The government said in a statement that 2019 “will be fraught with challenges due to increasing protectionist tendencies in the international economy and rising oil prices.”
Reuters reported on Friday that the North African country is the “largest energy importer” in the region with MAD 70 billion of imports in 2017.
Morocco’s government spokesperson Mustapha El Khalfi said following the weekly Government Council that the 2018’s budget “was based on an estimate of $60 dollars per barrel while the average price on the international market rose to $73.”
The Governor of Central Bank Abdellatif Jouhari also expressed concerns about rising oil prices, emphasizing that this increase may have an “immediate impact” on Morocco’s economy.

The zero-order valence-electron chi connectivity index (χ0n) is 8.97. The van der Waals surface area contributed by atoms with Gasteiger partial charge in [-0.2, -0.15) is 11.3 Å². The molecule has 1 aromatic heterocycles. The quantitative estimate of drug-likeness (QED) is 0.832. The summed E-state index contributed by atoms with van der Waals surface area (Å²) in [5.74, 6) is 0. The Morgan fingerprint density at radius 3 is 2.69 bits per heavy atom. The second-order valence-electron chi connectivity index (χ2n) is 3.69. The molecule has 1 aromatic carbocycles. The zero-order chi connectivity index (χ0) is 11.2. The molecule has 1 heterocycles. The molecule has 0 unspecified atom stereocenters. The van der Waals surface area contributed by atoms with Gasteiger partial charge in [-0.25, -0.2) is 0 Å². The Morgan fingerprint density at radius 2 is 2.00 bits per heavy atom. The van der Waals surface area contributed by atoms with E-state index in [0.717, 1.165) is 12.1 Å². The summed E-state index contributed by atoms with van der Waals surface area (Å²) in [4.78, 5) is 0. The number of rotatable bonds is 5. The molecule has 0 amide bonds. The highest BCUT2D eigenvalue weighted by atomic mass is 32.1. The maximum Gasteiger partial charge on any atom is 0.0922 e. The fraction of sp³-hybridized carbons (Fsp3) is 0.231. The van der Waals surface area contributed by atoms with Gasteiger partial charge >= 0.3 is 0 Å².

The government has been under heavy pressure with millions of Moroccans expressing their anger about the increase in fuel prices and the high prices of primary goods.
Last April, millions of Moroccans launched a boycott campaign to targeting dairy products, bottled water and a major fuel company.
Like the government, Morocco’s High Commissioner for Planning (HCP) attributed the increase of fuel prices in Morocco to the increase in prices on the international market.
In a statement published in June, HCP said that fuel prices continued to rise, reaching MAD 10 per liter at the end of May 2018, compared to MAD 7 at the beginning of 2017.
On June 8, El Khalfi acknowledged the pressure resulting from the rising fuel prices, emphasizing that the government “is aware of the problem of hydrocarbon prices and the need to find practical solutions to this issue.”